Friday, May 3, 2013
Gorge Grown Food Network, in collaboration with Nuestra Comunidad Sana (a program of The Next Door, Inc.), organized a recent event for Spanish-speakers interested in opening food businesses.
Starting a food business is no easy task. Several local successful business owners offered their time to come talk to other Spanish-speakers about their food-based businesses recently at the Hood River County Fairgrounds’ Community Building.
Each panelist shared their story of what it took to get started and the struggles and successes they have had along the way. They also answered questions from an enthusiastic audience.
Dan Thall, co-owner of Hood River Organic, talked about their business model and how it has grown into a thriving community supported agriculture operation (sometimes known as farm shares or CSAs) that runs year-round and sources some of their offerings from a number of local farms.
Thall shared tips on cleaning and storing vegetables to maintain freshness and to increase shelf life.
Sylvia Delgadillo grew up in a family that ran a food business. Her parents still own and operate La Mexicana market on the main street in Odell so it was a natural progression for her to open her own food business.
Tropic Fruit a la Mexicana, which is located inside Juanita’s market on the Heights in Hood River, opened in August 2012. As the owner, Delgadillo makes a variety of reasonably priced fruit dishes that represent specialties from almost every state in Mexico. All the dishes are made fresh on a daily basis and Delgadillo is happy to tailor each delightful dish to suit customer’s tastes.
Lucio Matias and his family run Chicken & Teriyaki located at 1314 12th St. on the Heights in Hood River, OR. While visiting their daughter in Hillsboro they realized that there were no teriyaki places in the Gorge. They were inspired to give it a try.
The name of this restaurant is only the beginning of what you will find on their menu. While there are several varieties of teriyaki dishes available, there is also a full menu of Mexican specialties. The dishes are created to be fresh, low in fat, and offered at prices that won’t break your pocketbook.
Humberto Calderon, owner of Novedades El Portrillo on the Heights in Hood River, shared his story of working two jobs and fighting to save every penny he could so that he could make his dream of having his own store a reality. His words of wisdom were, “Don’t give up and give it your all.”
Gorge Grown Food Network and The Next Door, Inc. seek to support aspiring and established food and agricultural businesses by connecting them to the resources they need to be successful, financially sustainable businesses.
For more information contact Gorge Grown Food Network at 541-490-6420 or gorgegrown.com.
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Parkdale third graders sing "12 Disaster Days of Christmas"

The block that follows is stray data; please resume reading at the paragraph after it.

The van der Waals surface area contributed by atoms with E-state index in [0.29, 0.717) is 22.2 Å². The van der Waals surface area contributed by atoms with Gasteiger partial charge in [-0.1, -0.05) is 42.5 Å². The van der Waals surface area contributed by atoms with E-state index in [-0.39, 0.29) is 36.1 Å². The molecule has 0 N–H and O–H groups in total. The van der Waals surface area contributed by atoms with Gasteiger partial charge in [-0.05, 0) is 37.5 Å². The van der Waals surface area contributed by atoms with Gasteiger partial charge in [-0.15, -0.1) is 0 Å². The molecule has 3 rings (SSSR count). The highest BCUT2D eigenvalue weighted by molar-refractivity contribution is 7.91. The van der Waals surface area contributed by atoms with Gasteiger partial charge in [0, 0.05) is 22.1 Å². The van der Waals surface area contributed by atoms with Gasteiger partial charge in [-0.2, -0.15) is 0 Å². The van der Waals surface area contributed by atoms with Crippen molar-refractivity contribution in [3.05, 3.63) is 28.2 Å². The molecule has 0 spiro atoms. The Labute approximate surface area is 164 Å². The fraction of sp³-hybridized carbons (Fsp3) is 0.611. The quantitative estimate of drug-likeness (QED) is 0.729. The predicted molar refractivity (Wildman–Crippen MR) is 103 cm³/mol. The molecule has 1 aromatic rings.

Welcome to your sing-able Christmas gift list. What follows is an emergency rendition of “12 Days of Christmas” – for outfitting your home or car in case of snow storm, earthquake, flood or other emergency. Read it as a simple list, or sing it to the tune of “12 Days” – you know, as in “ … and a partridge in a pear tree…” Not to make light of it, but the song is a familiar framework for a set of gift ideas that you could consider gathering together, even if the recipient already owns items such as a bunch of coats, tire chains and flashlights. Stores throughout the Gorge are stocked up on all these items. Buying all 12 days might be prohibitive, but here are three ideas for checking any of the dozen off your list (notations follow, 1-12.) The gift items needed to stay warm, dry and safe are also coded to suggest items in your abode (A) in your car (C) or both (B). 12 Gallons of Water (A) 11 Family meals (B) 10 Cans of propane (A) 9 Hygiene bags (B) 8 Packs of batteries (A) 7 Spare coats (B) 6 Bright red flares (C) 5 Cozy blankets (B) 4 Tire chains (C) 3 Flashlights (B) 2 cell phone chargers (B) 1 And a crush-proof first aid kit (B) Price ranges? Here’s a few quotes for days Three, Two, Four and Nine: n A family gift of flashlights (three will run $15-30, Hood River Supply, Tum-A-Lum) n Cell phone chargers (two will run $30-60) n Tire chains (basic set, $30, Les Schwab, returnable if unused for the winter) n Family meals ($100 or so should cover the basics for three or four reasonably well-fed days) n The home kit should be kept in a handy place near an exit, and remember that water needs to be replenished every few months. If you have a solid first aid kit already, switch out the gift idea with “and-a-sto-o-u-t- tub-for it-all …” Otherwise, it’s a case of assembling your home or car kits and making sure all members of the family know what the resources are and how to use them (ie flares and propane). Emergency situations are at worst life-threatening, at best deeply uncomfortable if you and your family are left without power for an extended period, or traveling and find yourself in a situation where you need to wait out a storm, lengthy traffic delay, or other crisis. Notes on the 12 gift ideas: 12 – Gallons of water: that’s one per person in a four-member family to last for three days, the recommended minimum to be prepared for utility outages. 11 – Easy-open packaged goods, energy bars, dried food and nuts are good things to include for nutrition. Think of what your family of four needs for three days to stay fortified and hydrated (see number 12). Can-opener also recommended 10 – If you have a propane camping stove, keep extra fuel handy. 9 – Hygiene bags: put packaged moistened towelettes, toilet paper, and plastic ties in large garbage bags (for personal sanitation) Resource list courtesy of Hood River County Emergency Management, Barbara Ayers, manager/ 541-386-1213. The county also reminds residents to Get a Kit, Make A Plan to connect your family if separated, and Stay Informed. See www.co.hood-river.or.us to opt-in for citizen alerts. Enlarge